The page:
Presentation at : Reversing the Broacom NetExtreme's firmware

Eugen Leitl eugen at
Tue Nov 23 04:08:20 PST 2010

(of course, this capability is not new) 

Presentation at : Reversing the Broacom NetExtreme's firmware

By guillaume ; Sunday 21 November 2010, 04:28 - Conferences

I was giving a talk in October during last session. The presentation
focuses on the roadmap taken to reverse engineer the Broadcom Ethernet
NetExtreme firmware family : building a firmware debugger, instrumentation
tools, to finally develop a customized network card firmware.

NetExtreme family cards are the standard range of PCI Ethernet cards from
Broadcom. Broadcom released part of their soft specifications (inner
workings, memory mappings, device register definitions...). However those
specifications are incomplete and the firmware is distributed as a binary

Given publicly available documentation (specifications, Linux open-source
driver) and free open-source tools, I have built a set of tools to instrument
the network card firmware. Those tools provided me a way to debug in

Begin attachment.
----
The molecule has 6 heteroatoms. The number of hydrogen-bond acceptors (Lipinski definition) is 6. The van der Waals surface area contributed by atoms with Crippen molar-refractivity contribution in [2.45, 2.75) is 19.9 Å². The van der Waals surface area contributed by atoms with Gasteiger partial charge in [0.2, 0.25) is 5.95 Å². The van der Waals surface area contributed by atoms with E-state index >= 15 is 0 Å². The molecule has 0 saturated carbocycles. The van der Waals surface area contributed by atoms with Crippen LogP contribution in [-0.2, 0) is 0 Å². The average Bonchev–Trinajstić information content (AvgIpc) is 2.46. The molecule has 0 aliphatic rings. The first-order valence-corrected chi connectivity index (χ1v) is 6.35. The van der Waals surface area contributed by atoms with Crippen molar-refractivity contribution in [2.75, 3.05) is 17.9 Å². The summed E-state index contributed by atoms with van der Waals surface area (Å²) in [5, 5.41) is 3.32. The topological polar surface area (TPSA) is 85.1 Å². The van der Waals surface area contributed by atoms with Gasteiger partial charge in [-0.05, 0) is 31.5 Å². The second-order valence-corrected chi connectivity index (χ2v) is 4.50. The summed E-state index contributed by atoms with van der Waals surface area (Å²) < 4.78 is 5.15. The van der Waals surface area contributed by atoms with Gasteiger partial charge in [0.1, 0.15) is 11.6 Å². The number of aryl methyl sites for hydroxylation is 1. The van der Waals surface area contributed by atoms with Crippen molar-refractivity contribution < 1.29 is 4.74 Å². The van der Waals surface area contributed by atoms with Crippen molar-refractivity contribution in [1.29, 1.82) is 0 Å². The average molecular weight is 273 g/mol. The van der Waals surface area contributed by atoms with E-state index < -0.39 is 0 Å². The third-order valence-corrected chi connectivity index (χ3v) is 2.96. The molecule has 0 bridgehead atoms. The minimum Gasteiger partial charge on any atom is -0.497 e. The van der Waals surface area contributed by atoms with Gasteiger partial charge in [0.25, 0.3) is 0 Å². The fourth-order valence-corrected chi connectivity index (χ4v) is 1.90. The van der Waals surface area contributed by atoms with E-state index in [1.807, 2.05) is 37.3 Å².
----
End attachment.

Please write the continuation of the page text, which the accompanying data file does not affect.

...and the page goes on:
real-time the MIPS CPU of the network card, as well as doing some advanced
instrumentation on the firmware code (execution flow tracing, memory-accesses
logging...). I have also reverse engineered the format of the EEPROM where
firmware code is kept and the bootstrap process of the device leading to
firmware execution. This way it is possible to develop a custom firmware
code, flash the device and get execution on the CPU of the network card.

The main interest is developing a rootkit which will be residing inside the
network card. A network card rootkit offers some very interesting features:

A very stealthy communication end-point over the Ethernet link. It can
intercept and forge network frames without the operating system knowing about

A physical system memory access using DMA over the PCI link, leading to OS

No trace of the rootkit on the operating system, as it is being hidden inside
the NIC.

The network card natively needs to perform DMA accesses, so that network
frames can be exchanged between the driver and the device. From the firmware
point of view, everything is operated using special dedicated device
registers, some of them being non-documented. An attacker would then be able
to communicate remotely with the rootkit in the network card and get access
to the underlying operating system thanks to DMA. 

Slides of my presentation are available here.

Here is a little demo of what can be done once you develop your own network
card firmware:

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